I found myself having a pleasant experience with Inbetween Girl. The film’s story grabs the viewer’s attention and allows us to care about Angie’s life. Yes, the overall love affair is pretty trivial and something that happens to pretty much any young person growing up. Mei Makino constructs a solid debut to her promising career as a storyteller. The visual language is not the most extravagant, but the locations allow for an interesting frame. The film meanders a bit in the first half but makes it up with its compelling story. The cast works well off each other, and their chemistry shines brightly throughout the runtime. Mei Makino balances well the themes of Inbetween Girl. Enough time is given to flesh out how Angie feels about her parents’ sudden divorce and her affair with Liam. When it’s time to conclude, Makino does a beautiful job of creating the necessary tender moments of the film’s resolution. I am on board with what Mei Makino brings to the screen next.

Watch Inbetween Girl when it hits VOD services on May 3rd.

Gaspar Noé Retrospective: ‘Climax’

Gaspar Noé’s Climax is a masterclass in the effectiveness of immersive storytelling.

CREDIT: Les Cinémas de la Zone

In 2018, the world was introduced to the newest film from Gaspar Noé, Climax. Every day I carry with me the regret of not watching it at my local cinema when I had the chance. I went on two occasions to the cinema when they were playing it. I could have called an Uber and spent the day at the cinema to catch a screening, but I was not in the best of financial situations then (even though I am still not). To this day, I have yet to experience a film from Gaspar Noé on the big screen. Well, I hope to change that soon with Vortex releasing in the United States on May 6th. I waited until the film hit video on demand, and I swear that I checked pretty much every day for a release date. I ended up purchasing the film which is something I usually never do with films I have never seen. I have said this a lot during this retrospective series but I honestly feel this way when I say that I had never seen such an immersive experience as Climax.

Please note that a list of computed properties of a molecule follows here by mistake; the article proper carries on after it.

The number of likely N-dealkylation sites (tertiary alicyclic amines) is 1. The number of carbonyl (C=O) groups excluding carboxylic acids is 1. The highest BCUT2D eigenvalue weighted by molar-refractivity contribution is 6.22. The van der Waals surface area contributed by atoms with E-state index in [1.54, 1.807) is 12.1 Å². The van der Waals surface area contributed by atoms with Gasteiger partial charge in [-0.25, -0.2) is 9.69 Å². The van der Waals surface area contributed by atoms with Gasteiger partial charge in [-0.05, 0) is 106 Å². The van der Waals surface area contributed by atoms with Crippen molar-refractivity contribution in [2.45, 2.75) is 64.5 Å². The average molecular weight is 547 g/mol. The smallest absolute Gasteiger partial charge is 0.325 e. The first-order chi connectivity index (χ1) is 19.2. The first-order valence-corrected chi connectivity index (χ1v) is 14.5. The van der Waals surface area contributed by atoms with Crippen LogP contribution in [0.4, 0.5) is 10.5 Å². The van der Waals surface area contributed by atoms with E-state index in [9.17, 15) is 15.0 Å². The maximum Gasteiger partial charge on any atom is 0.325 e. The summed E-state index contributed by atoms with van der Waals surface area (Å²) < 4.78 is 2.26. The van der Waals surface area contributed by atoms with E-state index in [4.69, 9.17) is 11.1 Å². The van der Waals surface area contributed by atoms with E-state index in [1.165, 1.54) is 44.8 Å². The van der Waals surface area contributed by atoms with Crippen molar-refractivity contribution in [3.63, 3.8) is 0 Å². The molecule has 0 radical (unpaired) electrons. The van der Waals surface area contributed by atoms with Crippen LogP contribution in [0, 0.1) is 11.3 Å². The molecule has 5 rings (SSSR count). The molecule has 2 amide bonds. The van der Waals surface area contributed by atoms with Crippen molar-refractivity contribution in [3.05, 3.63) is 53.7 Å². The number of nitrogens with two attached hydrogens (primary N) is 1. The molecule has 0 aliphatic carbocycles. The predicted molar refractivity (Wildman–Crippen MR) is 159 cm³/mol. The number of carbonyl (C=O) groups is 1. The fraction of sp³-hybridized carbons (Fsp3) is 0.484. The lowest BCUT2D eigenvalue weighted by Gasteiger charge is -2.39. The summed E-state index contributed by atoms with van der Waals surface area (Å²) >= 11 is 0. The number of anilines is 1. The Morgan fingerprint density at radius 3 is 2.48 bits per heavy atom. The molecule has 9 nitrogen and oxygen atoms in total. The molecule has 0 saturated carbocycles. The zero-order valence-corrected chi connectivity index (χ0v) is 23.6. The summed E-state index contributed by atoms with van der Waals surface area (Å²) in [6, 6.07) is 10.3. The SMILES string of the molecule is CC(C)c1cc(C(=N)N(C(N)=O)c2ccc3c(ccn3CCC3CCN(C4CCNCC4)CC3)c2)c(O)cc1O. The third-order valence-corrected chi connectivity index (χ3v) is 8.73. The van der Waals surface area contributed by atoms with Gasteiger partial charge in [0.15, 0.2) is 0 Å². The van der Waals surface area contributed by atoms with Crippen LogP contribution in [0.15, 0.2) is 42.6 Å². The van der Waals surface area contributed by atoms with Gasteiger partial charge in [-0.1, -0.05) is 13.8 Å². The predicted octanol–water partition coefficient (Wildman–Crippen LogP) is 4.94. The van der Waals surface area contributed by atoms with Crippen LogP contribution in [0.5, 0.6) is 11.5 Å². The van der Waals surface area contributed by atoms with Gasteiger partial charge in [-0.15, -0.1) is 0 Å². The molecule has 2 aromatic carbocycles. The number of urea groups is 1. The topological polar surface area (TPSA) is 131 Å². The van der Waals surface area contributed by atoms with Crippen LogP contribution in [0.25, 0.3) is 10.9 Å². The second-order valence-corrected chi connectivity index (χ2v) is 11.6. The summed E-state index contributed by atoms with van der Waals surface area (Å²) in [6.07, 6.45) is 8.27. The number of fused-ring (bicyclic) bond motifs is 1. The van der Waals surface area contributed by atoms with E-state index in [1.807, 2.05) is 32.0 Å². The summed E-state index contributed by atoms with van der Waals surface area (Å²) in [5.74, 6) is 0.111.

Climax is the sixth feature film written and directed by French Argentinian master filmmaker, Gaspar Noé. The film is made up of mostly dancers/non-professional actors except for Sofia Boutella and Souheila Yacoub. The film is notoriously known for not having a script but mostly a 3-page outline. Actors were given freedom with their characters to decide where to take their journey. The film premiered during the Director’s Fortnight section of the Cannes Film Festival in 2018.

In Climax, we follow a group of French dancers who are celebrating before heading out on a tour in the United States. The film is inspired by real events that happened during the 1990s in France. Everything is going well at the party at first but as the drinks settled the dancers realize that their sangria was spiked with something. As the LSD starts the settle and the fun goes out the window, the dancers begin a descent into hell. All control is lost as the nightmare begins at the party and our dancers face the ugliness hiding in their group.

Climax is a story of jealousy, envy, and fakeness found within works of art. You would think that this group would be a cohesive unit. They are supposed to trust each other yet once the drinks and drugs settle the true colors of each person begin to show. The cinematography is a thing of beauty as it indulges in the same stylistic lighting found in his last films, but the long takes truly create the immersive experience of the film. The choreography is stellar during the two big dance numbers. Gaspar Noé once again shows his genius in choosing the right musical pieces to accompany his films. Even though this is Noé’s most accessible film to date it still finds its way to being unconventional. The creativity and originality in the approach find a way to grab the audience until it finally let’s go in the last ten minutes of the film.